Health officials in the north-east are calling on the government to reconsider its decision not to press ahead with implementing minimum alcohol prices.

According to Balance, the North East Alcohol Office, research carried out in Canada has revealed an increase in alcohol prices can lead to a drop in violent crime and drink-related motoring offences, such as causing death by dangerous driving, the Chronicle reports.

Colin Shevills, director of the organisation, believes the study adds to a "growing evidence base" that introducing minimum unit prices will cut crime, save lives, reduce hospital admissions and ease the pressure on frontline services.

While the government has so far opted not to press ahead with this approach, a spokesperson for the Department of Health said the idea of minimum unit pricing is currently under consideration and that it is "monitoring developments across the world".

The official also stressed that the government is aiming to build on the Alcohol Strategy launched three years ago to "tackle alcohol as a driver of crime and support people to stay healthy, whilst cutting red tape for responsible businesses and supporting local pubs".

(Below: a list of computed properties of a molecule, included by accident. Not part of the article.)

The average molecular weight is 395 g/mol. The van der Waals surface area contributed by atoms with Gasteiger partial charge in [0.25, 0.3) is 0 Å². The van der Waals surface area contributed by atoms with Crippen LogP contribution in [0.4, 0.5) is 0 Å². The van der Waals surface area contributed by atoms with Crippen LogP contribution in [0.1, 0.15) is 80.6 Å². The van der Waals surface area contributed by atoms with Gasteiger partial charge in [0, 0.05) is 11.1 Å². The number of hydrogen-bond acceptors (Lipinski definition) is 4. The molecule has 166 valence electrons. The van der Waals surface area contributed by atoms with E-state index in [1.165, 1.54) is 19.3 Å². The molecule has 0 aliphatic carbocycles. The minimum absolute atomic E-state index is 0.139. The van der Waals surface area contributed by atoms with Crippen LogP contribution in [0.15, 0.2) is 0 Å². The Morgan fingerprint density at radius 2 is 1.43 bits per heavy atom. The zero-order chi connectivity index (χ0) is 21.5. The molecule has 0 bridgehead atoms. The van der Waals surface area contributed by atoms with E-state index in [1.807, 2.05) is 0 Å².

However, Balance wants the government to go further and take heed of the "independent, academic, peer-reviewed evidence" from Canada.

Mr Shevills insisted the measure would protect some of the most vulnerable members of society without "penalising the rest of us".

Indeed, he argued that minimum unit prices would target young people and heavy drinkers who drink the cheapest and strongest products, while moderate drinkers would be largely unaffected.

Vera Baird, police and crime commissioner for Northumbria, has also backed this approach, as alcohol is involved in "innumerable kinds of offending".

She threw her weight behind Newcastle City Council's proposal for minimum alcohol pricing to be implemented as a condition on some new premises licences, as there is "firm evidence that we can improve public safety and reduce crime by taking such steps".

Ms Baird added that these are both key priorities in light of ongoing cuts to police funding, as this means police resources must be used in "the most efficient and effective way".

Robert Botkai, a partner at Winckworth Sherwood Services, commented on the Canadian research, noting: "The same research finds no significant link between off licence store densities and alcohol-related traffic violation or alcohol-related crime. Perhaps this could be considered by Licensing Authorities when implementing cumulative impact policies.”